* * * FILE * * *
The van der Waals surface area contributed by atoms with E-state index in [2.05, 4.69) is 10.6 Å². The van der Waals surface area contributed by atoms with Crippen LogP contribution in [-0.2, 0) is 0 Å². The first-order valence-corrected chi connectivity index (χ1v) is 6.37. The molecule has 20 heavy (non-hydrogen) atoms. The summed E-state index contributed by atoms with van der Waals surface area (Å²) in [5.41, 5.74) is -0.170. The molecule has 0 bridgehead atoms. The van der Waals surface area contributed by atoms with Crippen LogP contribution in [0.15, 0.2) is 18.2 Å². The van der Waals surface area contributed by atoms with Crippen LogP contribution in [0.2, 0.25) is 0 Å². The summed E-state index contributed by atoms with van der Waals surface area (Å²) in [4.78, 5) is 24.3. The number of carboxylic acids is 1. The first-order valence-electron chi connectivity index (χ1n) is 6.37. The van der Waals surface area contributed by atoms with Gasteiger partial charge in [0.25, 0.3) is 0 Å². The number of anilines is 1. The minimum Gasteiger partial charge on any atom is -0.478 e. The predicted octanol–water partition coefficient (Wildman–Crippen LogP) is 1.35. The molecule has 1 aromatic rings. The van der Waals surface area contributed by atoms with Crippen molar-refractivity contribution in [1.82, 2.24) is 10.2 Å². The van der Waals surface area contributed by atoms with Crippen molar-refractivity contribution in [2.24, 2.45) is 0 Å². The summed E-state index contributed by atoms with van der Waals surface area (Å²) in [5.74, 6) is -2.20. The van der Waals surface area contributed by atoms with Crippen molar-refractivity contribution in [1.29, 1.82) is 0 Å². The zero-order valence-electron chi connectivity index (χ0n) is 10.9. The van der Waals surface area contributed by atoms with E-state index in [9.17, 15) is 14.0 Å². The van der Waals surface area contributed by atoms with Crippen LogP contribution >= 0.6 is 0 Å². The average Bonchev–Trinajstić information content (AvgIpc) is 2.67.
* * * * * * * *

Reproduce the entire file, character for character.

The van der Waals surface area contributed by atoms with E-state index in [2.05, 4.69) is 10.6 Å². The van der Waals surface area contributed by atoms with Crippen LogP contribution in [-0.2, 0) is 0 Å². The first-order valence-corrected chi connectivity index (χ1v) is 6.37. The molecule has 20 heavy (non-hydrogen) atoms. The summed E-state index contributed by atoms with van der Waals surface area (Å²) in [5.41, 5.74) is -0.170. The molecule has 0 bridgehead atoms. The van der Waals surface area contributed by atoms with Crippen LogP contribution in [0.15, 0.2) is 18.2 Å². The van der Waals surface area contributed by atoms with Crippen LogP contribution in [0.2, 0.25) is 0 Å². The summed E-state index contributed by atoms with van der Waals surface area (Å²) in [4.78, 5) is 24.3. The number of carboxylic acids is 1. The first-order valence-electron chi connectivity index (χ1n) is 6.37. The van der Waals surface area contributed by atoms with Gasteiger partial charge in [0.25, 0.3) is 0 Å². The number of anilines is 1. The minimum Gasteiger partial charge on any atom is -0.478 e. The predicted octanol–water partition coefficient (Wildman–Crippen LogP) is 1.35. The molecule has 1 aromatic rings. The van der Waals surface area contributed by atoms with Crippen molar-refractivity contribution in [1.82, 2.24) is 10.2 Å². The van der Waals surface area contributed by atoms with Crippen molar-refractivity contribution in [2.24, 2.45) is 0 Å². The summed E-state index contributed by atoms with van der Waals surface area (Å²) in [5.74, 6) is -2.20. The van der Waals surface area contributed by atoms with Crippen molar-refractivity contribution in [1.29, 1.82) is 0 Å². The zero-order valence-electron chi connectivity index (χ0n) is 10.9. The van der Waals surface area contributed by atoms with E-state index in [9.17, 15) is 14.0 Å². The van der Waals surface area contributed by atoms with Crippen LogP contribution >= 0.6 is 0 Å². The average Bonchev–Trinajstić information content (AvgIpc) is 2.67.